Seasons of Joy: Preserving the Beauty of Flowers

Ribbet collageSeasons of Joy

You all know how much I like flowers, roses in particular.  I think Roses are great value for money because they look stunning freshly cut and in a vase and they look just as lovely dried and either in a vase or hanging upside down.  I have always dried flowers ever since I got married and dried my wedding roses.  In our flat we had multiple bunches at various stages of drying hanging around.  When it was just Gary and I, even when we only had £20 a week to spend on food, non food and activities, I would make buying roses a priority.  They help make a house a home and create a lasting beauty.

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I thought I would show you all how I dry them, because it is super easy, super fast and requires absolutely no skill at all!

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The first thing to decide is what stage of blossom you would like to dry them at.  Most roses can be bought at the budding stage where they are fairly closed.  As time goes by they gently open out to a full flower.  I dry at different stages.  Whatever stage they are at is the stage they will dry. They will not tend to open more as they dry.

The second thing to know is that if you dry them upright, they will dry with the bud/flower gently drooping over.  If you dry them upside down you they will dry dead straight:

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Drying in a vase

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  • Cut to the size you want
  • Organise in a vase to your liking
  • And leave

That’s it!  It really is that easy.  I do nothing else and they always dry beautifully.  I have just added some of the roses I got for my birthday to the jug (beautifully made by my lovely friend Nik) of already dried flowers:

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I think the mix of dried and not dried is quite pretty, and it will be fun watching the fresh ones dry alongside the already dried ones:

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Happy sigh…..so pretty.

Drying Upside Down

This is just as easy.

  • Collect the flowers you wish to dry:

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  • Take them out of the water.  Cut to the size you wish them to be.  I usually leave them just as they are.  I have never wiped them down, but I guess it couldn’t hurt if you would prefer no drips:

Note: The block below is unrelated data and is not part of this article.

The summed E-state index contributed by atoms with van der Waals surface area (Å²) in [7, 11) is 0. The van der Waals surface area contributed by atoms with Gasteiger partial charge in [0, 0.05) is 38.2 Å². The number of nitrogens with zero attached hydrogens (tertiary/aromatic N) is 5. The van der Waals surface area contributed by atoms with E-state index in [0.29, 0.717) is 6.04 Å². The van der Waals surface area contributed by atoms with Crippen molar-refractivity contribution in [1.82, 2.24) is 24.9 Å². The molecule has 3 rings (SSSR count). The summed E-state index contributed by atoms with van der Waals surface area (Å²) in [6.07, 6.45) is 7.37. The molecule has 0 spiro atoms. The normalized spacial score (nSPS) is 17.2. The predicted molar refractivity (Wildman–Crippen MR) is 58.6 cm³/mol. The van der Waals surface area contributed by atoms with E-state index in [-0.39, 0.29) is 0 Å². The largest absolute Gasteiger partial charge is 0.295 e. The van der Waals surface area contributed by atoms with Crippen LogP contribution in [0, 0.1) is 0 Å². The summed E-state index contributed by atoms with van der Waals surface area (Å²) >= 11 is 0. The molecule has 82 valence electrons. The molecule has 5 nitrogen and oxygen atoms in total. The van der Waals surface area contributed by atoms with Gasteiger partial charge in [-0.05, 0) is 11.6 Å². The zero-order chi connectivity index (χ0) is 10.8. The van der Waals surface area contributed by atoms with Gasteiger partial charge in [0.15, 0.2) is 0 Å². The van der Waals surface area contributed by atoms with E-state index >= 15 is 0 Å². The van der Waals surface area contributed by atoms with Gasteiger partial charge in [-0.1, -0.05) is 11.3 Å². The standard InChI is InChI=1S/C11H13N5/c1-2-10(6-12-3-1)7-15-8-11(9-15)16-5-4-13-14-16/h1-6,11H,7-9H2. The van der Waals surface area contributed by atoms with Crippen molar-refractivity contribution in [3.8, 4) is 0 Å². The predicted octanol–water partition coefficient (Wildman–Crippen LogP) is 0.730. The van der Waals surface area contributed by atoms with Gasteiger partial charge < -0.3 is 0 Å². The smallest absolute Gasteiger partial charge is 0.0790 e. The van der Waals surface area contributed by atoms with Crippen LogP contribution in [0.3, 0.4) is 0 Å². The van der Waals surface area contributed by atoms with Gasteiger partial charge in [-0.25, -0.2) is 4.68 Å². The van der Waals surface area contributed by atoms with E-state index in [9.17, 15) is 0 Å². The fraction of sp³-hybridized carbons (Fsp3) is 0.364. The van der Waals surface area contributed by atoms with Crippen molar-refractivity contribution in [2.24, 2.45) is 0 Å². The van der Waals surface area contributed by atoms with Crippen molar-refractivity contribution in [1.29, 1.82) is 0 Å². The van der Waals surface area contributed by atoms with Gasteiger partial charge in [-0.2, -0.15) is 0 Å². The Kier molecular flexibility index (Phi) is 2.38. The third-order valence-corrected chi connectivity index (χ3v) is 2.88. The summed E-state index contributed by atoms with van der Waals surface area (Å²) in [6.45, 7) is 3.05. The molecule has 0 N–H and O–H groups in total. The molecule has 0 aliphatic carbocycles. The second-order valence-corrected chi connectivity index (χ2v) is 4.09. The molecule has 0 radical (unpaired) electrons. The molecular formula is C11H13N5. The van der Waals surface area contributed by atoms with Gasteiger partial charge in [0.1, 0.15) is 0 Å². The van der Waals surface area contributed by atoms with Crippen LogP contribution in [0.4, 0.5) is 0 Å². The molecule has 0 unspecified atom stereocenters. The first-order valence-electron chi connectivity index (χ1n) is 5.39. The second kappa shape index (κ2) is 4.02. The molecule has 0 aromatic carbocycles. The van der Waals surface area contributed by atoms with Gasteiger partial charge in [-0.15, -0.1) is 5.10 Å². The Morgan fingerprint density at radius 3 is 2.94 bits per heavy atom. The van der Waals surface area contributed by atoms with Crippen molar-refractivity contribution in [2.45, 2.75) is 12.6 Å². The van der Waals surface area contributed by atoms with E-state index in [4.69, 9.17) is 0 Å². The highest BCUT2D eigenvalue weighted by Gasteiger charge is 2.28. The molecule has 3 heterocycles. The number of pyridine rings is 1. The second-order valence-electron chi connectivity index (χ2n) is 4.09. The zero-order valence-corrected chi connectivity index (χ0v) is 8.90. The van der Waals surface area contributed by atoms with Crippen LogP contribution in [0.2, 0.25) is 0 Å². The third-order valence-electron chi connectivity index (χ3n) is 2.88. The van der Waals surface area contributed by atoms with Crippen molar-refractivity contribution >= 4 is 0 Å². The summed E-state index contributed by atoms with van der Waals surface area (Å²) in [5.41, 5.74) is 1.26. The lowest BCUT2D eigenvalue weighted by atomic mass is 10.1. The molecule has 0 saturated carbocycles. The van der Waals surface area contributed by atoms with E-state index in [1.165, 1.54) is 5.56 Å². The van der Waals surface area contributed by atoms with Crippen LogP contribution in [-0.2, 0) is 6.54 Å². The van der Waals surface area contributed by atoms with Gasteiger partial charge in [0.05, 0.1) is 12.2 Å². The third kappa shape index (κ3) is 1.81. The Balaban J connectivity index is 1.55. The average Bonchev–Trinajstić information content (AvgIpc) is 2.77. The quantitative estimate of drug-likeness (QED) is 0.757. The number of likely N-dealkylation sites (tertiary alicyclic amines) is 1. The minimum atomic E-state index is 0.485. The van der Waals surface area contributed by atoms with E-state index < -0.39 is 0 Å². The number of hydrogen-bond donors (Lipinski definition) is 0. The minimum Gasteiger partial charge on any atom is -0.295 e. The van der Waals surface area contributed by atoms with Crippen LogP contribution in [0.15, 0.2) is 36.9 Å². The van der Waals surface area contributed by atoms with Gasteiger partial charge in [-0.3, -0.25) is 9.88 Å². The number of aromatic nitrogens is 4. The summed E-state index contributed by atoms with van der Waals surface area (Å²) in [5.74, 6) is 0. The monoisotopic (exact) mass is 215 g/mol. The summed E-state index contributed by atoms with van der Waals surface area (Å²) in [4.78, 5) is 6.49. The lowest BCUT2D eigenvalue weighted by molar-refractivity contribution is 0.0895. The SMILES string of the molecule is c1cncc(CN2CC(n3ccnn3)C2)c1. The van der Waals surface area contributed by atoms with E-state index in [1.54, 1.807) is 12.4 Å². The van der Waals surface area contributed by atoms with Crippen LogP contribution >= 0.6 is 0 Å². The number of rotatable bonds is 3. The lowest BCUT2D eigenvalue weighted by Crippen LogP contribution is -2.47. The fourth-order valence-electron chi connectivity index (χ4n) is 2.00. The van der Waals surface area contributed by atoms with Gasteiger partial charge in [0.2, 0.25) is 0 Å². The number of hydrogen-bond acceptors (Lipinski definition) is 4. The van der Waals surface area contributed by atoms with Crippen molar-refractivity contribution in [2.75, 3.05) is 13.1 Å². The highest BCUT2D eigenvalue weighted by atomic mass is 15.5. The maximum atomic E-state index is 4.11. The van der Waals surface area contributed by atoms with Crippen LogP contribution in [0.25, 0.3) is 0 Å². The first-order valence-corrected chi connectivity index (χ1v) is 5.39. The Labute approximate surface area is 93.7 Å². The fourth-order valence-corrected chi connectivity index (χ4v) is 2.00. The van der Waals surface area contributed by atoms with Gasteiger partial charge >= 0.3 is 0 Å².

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  • I use ripped cloth, but any type of string or tie would do.  Gently wrap cloth tie around the stalks, tie a knot and leave enough length to allow for hanging:

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  • Hang upside down.  I used to hang them from my dresser, but right now I am drying from the banisters in my hallway/office space:

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I spend a lot of time here and seeing them hanging up gives me enormous joy:

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Happy, happy sigh.  It’s the simple things in life….

10 comments

  1. Your roses are lovely. I have saved some dried flowers from the caskets of my mother, grandmother, and grandmother-in-law. They look lovely in a mason jar. We dry ours upside down in the garage. Not quite as lovely hanging there as on your stairs.

    1. I like the fact they have longevity – you enjoy them fresh and then hanging upside down and then placed in a mason jar (see Donna’s comment – I am so trying that!)

  2. I LOVE roses, and am looking forward to restarting buying them once I start my new job! I’ll definitely use your idea of drying them hanging upside down, they look so lovely like that.

      1. I have two jobs – one is nannying two days a week during university term time, which I have already started. It’s fun; hanging out with a two year old and getting paid for it? Yes please! The second job, the main one, will be 30 hours a week as a Family Worker for the council. No idea when I start, I got the job on September 12th and we’re still waiting for all the checks to be completed!

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